The very idea is farcical, but what should concern voters far more is the arrogant selfishness with which Bush is prepared to throw around such damaging and unfounded accusations in order to defend his own precarious position, with utter disregard for the damage it could do to the office of premier and the relationship between the Cayman Islands and the UK.

In almost any other democratic country in the world Bush would by now have been forced to step aside before he drags the position of premier into the dust. No, there is no legislative requirement for him to do so as a result of his being the subject of police investigations, but this is probably not a constitutional decision so much as an assumption that a person in such high public position would naturally have the decency and respect for his office to do so voluntarily!

But neither have Bush’s political allies and funders shown the backbone required to force him to step out of the limelight – and this is where Caymanians are not only allowing Bush to fail them, but also failing themselves.

Category: Viewpoint

Comments (22)

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  1. Just Commentin' says:

    Alice, you are being too easy on the people responsible for the farce. The farce and failure are not just of late: the people of this land failed miserably long ago by allowing the current leading maroon to be voted into office in the first place. They failed miserably by putting up with his antics during his first stint in office. The people allowed him to bring disgrace to himself and us with impunity. Then, like a dog returning to its own vomit, the people of this land failed yet once more andelected him again!

    Christ Almighty! Who, other than utter imbeciles, would waste their vote like that? Who other than hopelessly ignorant morons would expect better of Bush? Who the hell is surprised about where he has led this land? I'm not.

    To cast the final failing grade upon the electorate of these islands is that Bush and his minions formed the ruling party and he ended up as premier.

    In my opinion, and in the opinion of thinking people outside these islands taking note of our politricks, we reached the point of ridicule long ago by electing people like Bush and his minions to be elected leaders. We deserve better. Or maybe not. The people of the Cayman Islands got what they voted for. Stupid is as stupid votes; and stupid deserves the consequences of stupidity. Idiots voted  for Bush and they also voted for a deficient Constitution that enables Bush to bring disgrance to the Cayman Islands and remain in office when in it is long past tolerable for him to so remain.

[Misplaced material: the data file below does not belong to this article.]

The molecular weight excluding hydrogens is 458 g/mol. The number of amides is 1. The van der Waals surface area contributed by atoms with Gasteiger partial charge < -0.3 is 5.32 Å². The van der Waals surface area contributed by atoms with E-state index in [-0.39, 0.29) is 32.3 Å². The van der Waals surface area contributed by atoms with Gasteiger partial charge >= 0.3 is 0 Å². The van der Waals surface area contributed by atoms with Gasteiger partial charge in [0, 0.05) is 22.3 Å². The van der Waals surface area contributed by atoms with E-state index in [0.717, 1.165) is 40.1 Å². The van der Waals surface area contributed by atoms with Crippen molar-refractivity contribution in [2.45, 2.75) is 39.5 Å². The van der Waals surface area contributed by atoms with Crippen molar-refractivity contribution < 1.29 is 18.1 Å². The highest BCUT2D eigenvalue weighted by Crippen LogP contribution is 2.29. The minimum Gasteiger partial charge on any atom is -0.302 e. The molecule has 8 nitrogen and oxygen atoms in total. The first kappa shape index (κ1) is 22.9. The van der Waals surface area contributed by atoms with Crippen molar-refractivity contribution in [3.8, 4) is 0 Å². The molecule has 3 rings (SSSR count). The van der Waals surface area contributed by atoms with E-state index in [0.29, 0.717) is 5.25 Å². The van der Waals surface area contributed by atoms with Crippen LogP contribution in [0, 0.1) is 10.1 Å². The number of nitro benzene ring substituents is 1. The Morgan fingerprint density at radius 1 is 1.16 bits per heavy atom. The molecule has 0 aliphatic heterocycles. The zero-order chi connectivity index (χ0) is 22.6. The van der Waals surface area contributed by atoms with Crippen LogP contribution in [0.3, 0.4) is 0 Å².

In electing Bush and putting up with his antics, maybe we are not failing ourselves, maybe we are just manifesting our true nature.

    Lest I get flamed as being a "furiner" being overly critical of Caymanians: I am a Caymanian. However, I am not a stupid Caymanian – I did not vote for Bush or any of his minions. According to our last election results and judging by the performance of our current Big Failure, it seems like the voting pool is rife with stupid Caymanians. Why don't intelligent, logically thinking Caymanians start coming to the polls in greater numbers? That is our only hope. We will continue to fail if the electorate doesn't smarten up a lot. We as a people all can't be that dumb, can we?

    And lest some moron writes some tired old BS along the lines of, "If we are, as you say, such a stupid failure as a people, how come the Cayman Islands are such a wealthy success?" To you I say this: If your metric of success is based solely in terms of money, then flame on because you're an idiot, too. Moreover, the wealth is an illusion: we borrow money (and only with Mother's permission) to make ends meet.

     

    In our current sorry state of affairs, if stupidity and failure were gold, this land would make Solomon envious of our riches.

  2. Anonymous says:

    YES! EXACTLY!!! This is exactly what needed to be said for such a long time – not only why is our Premier acting so despicably and unacceptably for a person in such a powerful position, but WHY ARE WE PUTTING UP WITH IT!!! Well done Alice!

    • in credible says:

      Many many Caymanians put up with it because they are on the receiving end of the corruption game.  Accountability means no more easy, no responsibilities jobs, free healthcare,paved driveways, free gas, government contracts,new suv's after crashing the last one, etc., etc., etc.,  All of these losers will fight tooth and nail to keep Cayman in third world status.  Expect it.

  3. Anonymous says:

    "In any other democratic country a leader facing such intense police scrutiny would have stepped aside months ago' In a Democratic (fo real) country the leader is of the people. Bush is a leader.  But not of the people.  Unless you call all of the gas carded, overpayed but nonperforming, the Church of the Bushits, and all the happy Brackers the people.  Then it makes sence.  And the reason he won't step down is it HE will not benifit from doing that.  And neither would they.

  4. Anonymous says:

    I completely agree with everything that Alice writes but what also concerns me is that none of our current politicians seem interested in changing our laws and procedures to make sure that nothing like the past 3 years can ever happen again. We clearly cannot continue with laws that assume that all politicians are honest and working in the peoples' interest. For all the reasons that Alice points out and more, that assumption is disastrous. We need far more transparency, greater accountability and greater deterrents and punishments for dishonest politians.

    • Bogart says: